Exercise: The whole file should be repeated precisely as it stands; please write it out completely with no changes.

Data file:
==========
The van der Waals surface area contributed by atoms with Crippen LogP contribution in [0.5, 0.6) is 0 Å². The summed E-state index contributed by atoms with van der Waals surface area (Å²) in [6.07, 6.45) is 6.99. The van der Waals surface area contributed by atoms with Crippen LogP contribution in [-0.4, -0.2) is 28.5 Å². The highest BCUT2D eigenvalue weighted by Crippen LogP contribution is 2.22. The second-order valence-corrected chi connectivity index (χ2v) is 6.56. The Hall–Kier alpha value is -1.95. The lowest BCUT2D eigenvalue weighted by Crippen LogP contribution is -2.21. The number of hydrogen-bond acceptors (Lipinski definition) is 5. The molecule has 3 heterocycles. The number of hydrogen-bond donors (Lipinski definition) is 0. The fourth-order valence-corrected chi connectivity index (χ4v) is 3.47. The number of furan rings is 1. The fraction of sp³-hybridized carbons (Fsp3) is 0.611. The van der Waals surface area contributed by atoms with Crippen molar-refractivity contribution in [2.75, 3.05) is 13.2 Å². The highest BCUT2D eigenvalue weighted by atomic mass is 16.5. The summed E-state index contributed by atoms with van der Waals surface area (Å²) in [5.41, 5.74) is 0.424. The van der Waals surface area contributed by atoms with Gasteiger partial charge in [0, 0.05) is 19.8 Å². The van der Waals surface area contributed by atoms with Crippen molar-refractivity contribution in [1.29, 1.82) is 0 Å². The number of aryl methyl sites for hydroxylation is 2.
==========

The van der Waals surface area contributed by atoms with Crippen LogP contribution in [0.5, 0.6) is 0 Å². The summed E-state index contributed by atoms with van der Waals surface area (Å²) in [6.07, 6.45) is 6.99. The van der Waals surface area contributed by atoms with Crippen LogP contribution in [-0.4, -0.2) is 28.5 Å². The highest BCUT2D eigenvalue weighted by Crippen LogP contribution is 2.22. The second-order valence-corrected chi connectivity index (χ2v) is 6.56. The Hall–Kier alpha value is -1.95. The lowest BCUT2D eigenvalue weighted by Crippen LogP contribution is -2.21. The number of hydrogen-bond acceptors (Lipinski definition) is 5. The molecule has 3 heterocycles. The number of hydrogen-bond donors (Lipinski definition) is 0. The fourth-order valence-corrected chi connectivity index (χ4v) is 3.47. The number of furan rings is 1. The fraction of sp³-hybridized carbons (Fsp3) is 0.611. The van der Waals surface area contributed by atoms with Crippen molar-refractivity contribution in [2.75, 3.05) is 13.2 Å². The highest BCUT2D eigenvalue weighted by atomic mass is 16.5. The summed E-state index contributed by atoms with van der Waals surface area (Å²) in [5.41, 5.74) is 0.424. The van der Waals surface area contributed by atoms with Gasteiger partial charge in [0, 0.05) is 19.8 Å². The van der Waals surface area contributed by atoms with Crippen molar-refractivity contribution in [1.29, 1.82) is 0 Å². The number of aryl methyl sites for hydroxylation is 2.